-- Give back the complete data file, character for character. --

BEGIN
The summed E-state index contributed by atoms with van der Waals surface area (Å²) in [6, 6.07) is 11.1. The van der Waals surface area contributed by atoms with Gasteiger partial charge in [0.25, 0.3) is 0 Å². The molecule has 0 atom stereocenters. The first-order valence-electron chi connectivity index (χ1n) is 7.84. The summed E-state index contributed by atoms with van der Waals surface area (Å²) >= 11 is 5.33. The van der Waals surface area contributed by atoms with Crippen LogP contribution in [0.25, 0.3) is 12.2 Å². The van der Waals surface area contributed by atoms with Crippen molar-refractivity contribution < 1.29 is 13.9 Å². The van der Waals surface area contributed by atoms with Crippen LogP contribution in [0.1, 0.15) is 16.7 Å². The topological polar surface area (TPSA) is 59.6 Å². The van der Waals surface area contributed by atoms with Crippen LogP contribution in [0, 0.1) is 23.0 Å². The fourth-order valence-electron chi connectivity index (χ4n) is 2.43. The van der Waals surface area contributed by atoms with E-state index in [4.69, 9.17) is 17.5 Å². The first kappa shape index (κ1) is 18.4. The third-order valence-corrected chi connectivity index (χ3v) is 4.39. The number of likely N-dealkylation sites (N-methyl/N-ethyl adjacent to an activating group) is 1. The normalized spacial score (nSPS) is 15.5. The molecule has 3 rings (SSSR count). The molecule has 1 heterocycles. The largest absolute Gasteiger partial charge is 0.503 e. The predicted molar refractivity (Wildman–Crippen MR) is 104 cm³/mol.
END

The summed E-state index contributed by atoms with van der Waals surface area (Å²) in [6, 6.07) is 11.1. The van der Waals surface area contributed by atoms with Gasteiger partial charge in [0.25, 0.3) is 0 Å². The molecule has 0 atom stereocenters. The first-order valence-electron chi connectivity index (χ1n) is 7.84. The summed E-state index contributed by atoms with van der Waals surface area (Å²) >= 11 is 5.33. The van der Waals surface area contributed by atoms with Crippen LogP contribution in [0.25, 0.3) is 12.2 Å². The van der Waals surface area contributed by atoms with Crippen molar-refractivity contribution < 1.29 is 13.9 Å². The van der Waals surface area contributed by atoms with Crippen LogP contribution in [0.1, 0.15) is 16.7 Å². The topological polar surface area (TPSA) is 59.6 Å². The van der Waals surface area contributed by atoms with Crippen LogP contribution in [0, 0.1) is 23.0 Å². The fourth-order valence-electron chi connectivity index (χ4n) is 2.43. The van der Waals surface area contributed by atoms with E-state index in [4.69, 9.17) is 17.5 Å². The first kappa shape index (κ1) is 18.4. The third-order valence-corrected chi connectivity index (χ3v) is 4.39. The number of likely N-dealkylation sites (N-methyl/N-ethyl adjacent to an activating group) is 1. The normalized spacial score (nSPS) is 15.5. The molecule has 3 rings (SSSR count). The molecule has 1 heterocycles. The largest absolute Gasteiger partial charge is 0.503 e. The predicted molar refractivity (Wildman–Crippen MR) is 104 cm³/mol.